Interstate river basins such as the Mekong historically instigate tense water and resource related disputes as downstream users initiate restitution requests for upstream dam externalities and water overconsumption. As climate change continues to threaten the sustainability of the Mekong, political tensions in the region will escalate. As the dominant upstream user within the Mekong River System, China’s 11 dam projects currently hold back more than 12 trillion gallons of water to the detriment of downstream users and fish habitats. This dynamic is increasingly alarming in times of drought and impending climate change pressures, when China effectively controls the river’s flow through its extensive hydroelectric infrastructure system. As drought becomes more frequent, the net value of the fisheries sector in the lower Mekong countries of Cambodia, Laos, Thailand and Vietnam could decline by 22.6 million US dollars by 2040. Such a dense concentration of power in one basin state could decimate downstream commercial industry and devastate rural populations in already impoverished nations sharing portions of the Mekong’s provisions. Economies built on raw resource extraction like the communities along the Mekong’s banks bear the external costs of hydroelectric dam developments that governments are unlikely to repay.  

The financial outlook of some projects are additionally bleak in the operational phase. Many dam projects are originally born out of public-private partnerships to facilitate construction and early dam management at a reasonable cost. Preceding a fixed period of private operation, corporations assign the dam back to the national government for oversight—by this time, dam infrastructure can be overrun by an unmanageable level of sediment that sometimes renders the project altogether inoperable. In these cases, national governments are left to bear these renovation costs accompanying privately-operated dam projects. Because hydroelectric energy ventures are historically highly subsidized to ensure energy is affordable for consumers, Mekong Basin governments cannot justify hydroelectric projects that encounter exorbitant fiscal complications.  

The Mekong-U.S. Partnership serves as the linchpin of United States foreign policy in the Mekong region. Among other strategic efforts, the partnership aims to align with ASEAN regional outlooks, foster sustainable development practices, and provide necessary infrastructure and energy investment to lower basin states. Since 2009, the United States has spent nearly $120 million on its Lower Mekong Initiative to strengthen water management, improve health systems, and support education in Mekong communities. In recent years, U.S. involvement has been fueled by China’s increased upstream water consumption and development of the Lancang Mekong Cooperation, a cooperation many believe is intended to rival the existing coalition of basin states, the Mekong River Commission. In this contentious battle of diplomatic watershed alliances, the prevailing governing body will control the direction of scientific findings and environmental policy which affect future development along the river.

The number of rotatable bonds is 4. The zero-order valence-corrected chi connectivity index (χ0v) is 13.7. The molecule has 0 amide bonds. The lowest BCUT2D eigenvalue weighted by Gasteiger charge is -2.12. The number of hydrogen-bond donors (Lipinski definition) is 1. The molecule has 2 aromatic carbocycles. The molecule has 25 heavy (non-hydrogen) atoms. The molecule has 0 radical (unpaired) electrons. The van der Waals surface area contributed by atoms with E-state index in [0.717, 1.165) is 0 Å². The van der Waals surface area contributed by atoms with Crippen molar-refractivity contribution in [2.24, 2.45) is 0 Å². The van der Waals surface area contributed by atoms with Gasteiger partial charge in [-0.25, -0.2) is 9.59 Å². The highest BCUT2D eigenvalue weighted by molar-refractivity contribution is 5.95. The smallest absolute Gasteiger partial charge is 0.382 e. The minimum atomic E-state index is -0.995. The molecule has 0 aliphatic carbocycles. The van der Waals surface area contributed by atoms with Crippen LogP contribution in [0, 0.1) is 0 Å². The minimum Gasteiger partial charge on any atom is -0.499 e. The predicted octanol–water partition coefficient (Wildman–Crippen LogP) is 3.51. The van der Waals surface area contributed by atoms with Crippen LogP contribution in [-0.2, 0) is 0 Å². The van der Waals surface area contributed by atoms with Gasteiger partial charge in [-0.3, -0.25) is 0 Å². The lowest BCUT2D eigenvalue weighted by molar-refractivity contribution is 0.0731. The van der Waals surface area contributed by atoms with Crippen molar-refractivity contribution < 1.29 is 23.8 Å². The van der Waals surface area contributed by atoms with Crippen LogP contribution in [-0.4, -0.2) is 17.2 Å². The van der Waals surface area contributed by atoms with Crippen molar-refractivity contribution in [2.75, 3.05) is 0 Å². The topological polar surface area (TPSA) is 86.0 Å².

Thankfully, the Mekong River Basin can learn from these oversights. The Association of Southeast Asian Nations (ASEAN) is working hard to diversify economic opportunity, forage relationships with other regional entities, and facilitate targeted initiatives to remedy ecological damages. Environmental impact assessments of hydroelectric power feasibility, regional demand projections, and the economic value of fishing and other in-stream uses have become common practice for the Mekong River Commission. Implementing monitoring programs of a given dam project’s downstream economic and environmental effects are also crucial to crafting intelligent technical guidelines for basin-wide ecological management protocol. Fish passages and sediments gates are viable mechanisms to mitigate disastrous ecological impacts. The Mekong River is a powerful, resilient force of nature sustaining Southeastern Asia’s populations for centuries—adaptations to a changing climate and growing population are critical to the system’s survival and stable diplomatic relations among Southeastern Asian nations.